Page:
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Economics On the Trail

I Like Hayek

Who Better to Lead Economics into the 21st Century?

SEPTEMBER 01, 2001 by MARK SKOUSEN

Who should take the place of Keynes to lead economics into the 21st century? Should it be the economics of Friedman, Ludwig von Mises, Joseph Schumpeter, or F. A. Hayek? While all four have much to offer, I favor Hayek. I am not alone.

Whatever Happened to the Egyptians?

Socialist Interventionism Prevents Economic Prosperity

AUGUST 01, 2001 by MARK SKOUSEN

Great Turnabouts in Economics

Three Prominent Economists Have Changed Their Thinking

NOVEMBER 01, 1997 by MARK SKOUSEN

We can only admire the scholar who is willing to change when he is convinced by the facts or a new theory. It takes a strong dose of courage and honesty to go against one's vested interest, especially after publishing books and articles on the subject.

The Stagnation Thesis Is Back!

Macroeconomic Policy Changes Would Increase Economic Growth and Productivity

DECEMBER 01, 1995 by MARK SKOUSEN

Overworked and Underpaid?

Free-Market Economists Dispute Reich's Claims

NOVEMBER 01, 1995 by MARK SKOUSEN

Econ 101: Do We Really Need Another Samuelson?

The Next Breakthrough Economics Textbook Must Be Post-Keynesian

OCTOBER 01, 1995 by MARK SKOUSEN

Freedom for Everyone . . . Except the Immigrant

Forbes's Peter Brimelow Takes an Anti-Immigration Stance

SEPTEMBER 01, 1995 by MARK SKOUSEN

Economics on Trial

Does Austrian Business Cycle Theory Have Merit?

MARCH 01, 1995 by MARK SKOUSEN

Last month, I wrote about the long-standing debate between the Monetarists and the Austrians, which surfaces at practically every Mont Pelerin Society meeting. Both schools are ardent defenders of the free market, yet they fight incessantly over methodology and economic modeling.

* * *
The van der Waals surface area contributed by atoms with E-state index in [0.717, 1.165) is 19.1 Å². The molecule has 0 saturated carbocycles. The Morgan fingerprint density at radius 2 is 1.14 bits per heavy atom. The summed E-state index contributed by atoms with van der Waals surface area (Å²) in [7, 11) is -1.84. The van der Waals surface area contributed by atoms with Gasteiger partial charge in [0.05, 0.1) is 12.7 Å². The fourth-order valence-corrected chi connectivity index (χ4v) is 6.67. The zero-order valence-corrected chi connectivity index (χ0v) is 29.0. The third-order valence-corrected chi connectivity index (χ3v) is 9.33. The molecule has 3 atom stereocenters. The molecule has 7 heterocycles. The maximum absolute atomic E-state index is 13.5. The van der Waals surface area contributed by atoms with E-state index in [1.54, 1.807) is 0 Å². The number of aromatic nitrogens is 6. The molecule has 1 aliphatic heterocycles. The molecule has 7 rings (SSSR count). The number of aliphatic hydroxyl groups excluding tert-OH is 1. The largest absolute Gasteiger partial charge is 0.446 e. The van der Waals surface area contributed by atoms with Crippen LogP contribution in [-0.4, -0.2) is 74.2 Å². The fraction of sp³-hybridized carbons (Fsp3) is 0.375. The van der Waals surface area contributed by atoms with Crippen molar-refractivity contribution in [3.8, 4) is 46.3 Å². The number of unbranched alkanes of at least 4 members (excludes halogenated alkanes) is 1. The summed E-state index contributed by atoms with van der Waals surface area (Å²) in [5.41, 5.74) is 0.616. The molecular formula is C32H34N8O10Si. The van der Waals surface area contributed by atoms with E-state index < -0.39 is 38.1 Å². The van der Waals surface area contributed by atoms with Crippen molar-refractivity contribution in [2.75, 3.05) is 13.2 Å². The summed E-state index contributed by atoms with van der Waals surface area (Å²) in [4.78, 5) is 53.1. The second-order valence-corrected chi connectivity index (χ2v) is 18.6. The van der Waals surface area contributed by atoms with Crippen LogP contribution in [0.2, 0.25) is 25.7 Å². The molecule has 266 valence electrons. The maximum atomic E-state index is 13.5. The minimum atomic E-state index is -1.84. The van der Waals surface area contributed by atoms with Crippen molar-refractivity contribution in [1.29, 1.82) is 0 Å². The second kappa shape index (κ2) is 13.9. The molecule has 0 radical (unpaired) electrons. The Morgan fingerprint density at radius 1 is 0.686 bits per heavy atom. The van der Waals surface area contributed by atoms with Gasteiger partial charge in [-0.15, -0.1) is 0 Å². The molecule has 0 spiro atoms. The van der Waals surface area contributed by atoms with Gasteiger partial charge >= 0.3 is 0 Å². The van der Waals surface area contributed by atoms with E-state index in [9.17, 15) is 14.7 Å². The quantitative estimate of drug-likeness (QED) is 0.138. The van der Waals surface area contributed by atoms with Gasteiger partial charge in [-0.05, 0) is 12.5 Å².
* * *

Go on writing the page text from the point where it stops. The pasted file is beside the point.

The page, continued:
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April 2014

Around the world, people are struggling to throw off authoritarianism, with deeply mixed results. From Egypt to Venezuela, determined people build networks to overthrow their regimes, but as yet we have not learned to live without Leviathan. In this issue, Michael Malice and Gary Dudney discuss their glimpses inside totalitarian regimes, while Sarah Skwire and Michael Nolan look at how totalitarian regimes grind down the individual--and how individuals fight back. Plus, Jeffrey Tucker identifies a strain in libertarianism that, left unchecked, could reduce even our vibrant movement to something that is analogous to the grim aesthetic of architectural brutalism. The struggle for our lives and freedom is a struggle for beauty; it begins inside each of us.
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